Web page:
Aces on Bridge — Daily Columns

The Aces on Bridge: Sunday, April 23rd, 2017

I held five clubs to the ace-king-jack and four hearts to the queen-jack, with two small doubletons, and heard my partner open one diamond. I elected to respond two clubs and when my partner raised to three clubs I tried three hearts — and played there! Did I do something wrong? And should I have responded one heart or two clubs initially?

Polar Vortex, Harrisburg, Pa.

You did nothing wrong here. New suits by responder are absolutely forcing and here three hearts showed hearts (typically four) and a game-forcing hand looking for no-trump, hearts, or a reversion to clubs. Incidentally, unless playing two over one, passing three clubs on your hand would also have been possible. If unwilling to risk forcing to game here, an initial response of one heart would also be possible, but I prefer your route with such concentrated values.

Just recently I read a deal where a player as a passed hand responded two clubs to one heart with a singleton club and nine points. Do people use this call as a cue-bid after passing?

Gold Rush, Little Rock, Ark.

The response of two clubs is part of a popular convention called Drury. As a passed hand in response to a major-suit opening in third or fourth seat, you play one no-trump as natural, a simple raise as five to nine HCP, and give up the call of two clubs as natural. Instead it shows a maximum pass with three or four trump in support.

Somebody told me that there was a top bridge player who had won a Nobel Prize. Is this true?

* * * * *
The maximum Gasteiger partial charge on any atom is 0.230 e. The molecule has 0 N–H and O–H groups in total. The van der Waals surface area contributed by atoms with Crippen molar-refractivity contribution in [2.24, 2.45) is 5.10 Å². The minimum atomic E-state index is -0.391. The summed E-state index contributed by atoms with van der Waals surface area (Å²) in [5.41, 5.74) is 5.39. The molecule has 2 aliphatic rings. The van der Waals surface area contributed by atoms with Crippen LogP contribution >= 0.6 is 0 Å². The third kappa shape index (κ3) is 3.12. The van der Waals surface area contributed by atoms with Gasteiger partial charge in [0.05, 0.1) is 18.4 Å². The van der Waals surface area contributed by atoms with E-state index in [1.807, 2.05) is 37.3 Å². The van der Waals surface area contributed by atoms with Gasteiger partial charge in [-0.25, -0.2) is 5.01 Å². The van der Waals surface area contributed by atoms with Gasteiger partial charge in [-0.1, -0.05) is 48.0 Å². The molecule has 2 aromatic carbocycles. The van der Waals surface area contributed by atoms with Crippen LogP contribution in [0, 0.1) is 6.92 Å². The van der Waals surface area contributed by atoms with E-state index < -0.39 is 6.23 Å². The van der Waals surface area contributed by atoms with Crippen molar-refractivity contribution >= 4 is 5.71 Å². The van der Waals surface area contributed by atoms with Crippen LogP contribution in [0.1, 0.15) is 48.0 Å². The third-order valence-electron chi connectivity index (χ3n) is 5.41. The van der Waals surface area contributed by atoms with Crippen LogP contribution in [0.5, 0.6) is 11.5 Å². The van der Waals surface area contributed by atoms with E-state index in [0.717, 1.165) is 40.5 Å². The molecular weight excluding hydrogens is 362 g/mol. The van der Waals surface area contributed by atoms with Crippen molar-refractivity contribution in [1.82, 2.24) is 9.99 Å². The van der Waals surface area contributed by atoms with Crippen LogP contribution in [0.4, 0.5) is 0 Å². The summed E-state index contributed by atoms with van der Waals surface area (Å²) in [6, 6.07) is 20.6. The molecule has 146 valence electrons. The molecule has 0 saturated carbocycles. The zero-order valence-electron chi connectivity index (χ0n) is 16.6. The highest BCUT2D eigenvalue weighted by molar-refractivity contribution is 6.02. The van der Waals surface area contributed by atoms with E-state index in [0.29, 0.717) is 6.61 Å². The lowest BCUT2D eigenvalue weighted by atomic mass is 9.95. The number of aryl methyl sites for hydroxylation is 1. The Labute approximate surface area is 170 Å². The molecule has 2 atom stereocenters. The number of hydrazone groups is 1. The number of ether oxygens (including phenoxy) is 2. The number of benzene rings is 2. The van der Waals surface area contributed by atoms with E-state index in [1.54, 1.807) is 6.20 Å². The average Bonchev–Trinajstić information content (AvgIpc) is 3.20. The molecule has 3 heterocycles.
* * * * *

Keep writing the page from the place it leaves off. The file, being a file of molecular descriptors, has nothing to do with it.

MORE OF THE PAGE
Mary Poppins, Albany, Ga.

Until recently the closest I knew that bridge players had got to a Nobel prize winner were Jan Martel and the late Henry Bethe, children of Milton Friedman and Hans Bethe respectively. However, Icelander Magnus Olafsson was part of the Nobel peace-prize winning U.N. team a decade ago. He now lives in New York and has taken up the game seriously again.

My partner opened one spade and I held ♠ K-10-2,  Q-2,  K-6, ♣ A-Q-J-7-3-2. Playing two over one I responded two clubs and rebid two spades over his call of two diamonds. Now he jumped to four clubs, and I was unable to guess what he might have for this action. Is there a logical way to deduce what he was showing?

Guessing Game, Woodland Hills, Calif.

Your partner cannot have four clubs or he would raise at once, and he cannot have three clubs or he would support at the three-level instead of jumping now. So, unlikely as it might be, perhaps he has a club void, setting spades as trump. I think I have just enough to bid four diamonds as a cuebid with the idea of letting partner make all the running from here on in.

With: ♠ K-J-10-7-3,  Q-2,  A-10-6-4, ♣ Q-2 I assume you would open one spade and rebid two spades over a response of two hearts. What should you do over a three club continuation — would you raise hearts or bid no-trump?

Selfish Giant, Bremerton, Wash.

I would suggest a different answer to the ones you propose. Here three no-trump seems wrong with such good hearts, but raising hearts might persuade partner I have three. I prefer to bid three diamonds, the fourth suit, suggesting doubt as to where we belong. I’ll raise my partner’s hearts if he rebids them, bid three no-trump over a three spade call, and pass a three no-trump bid.

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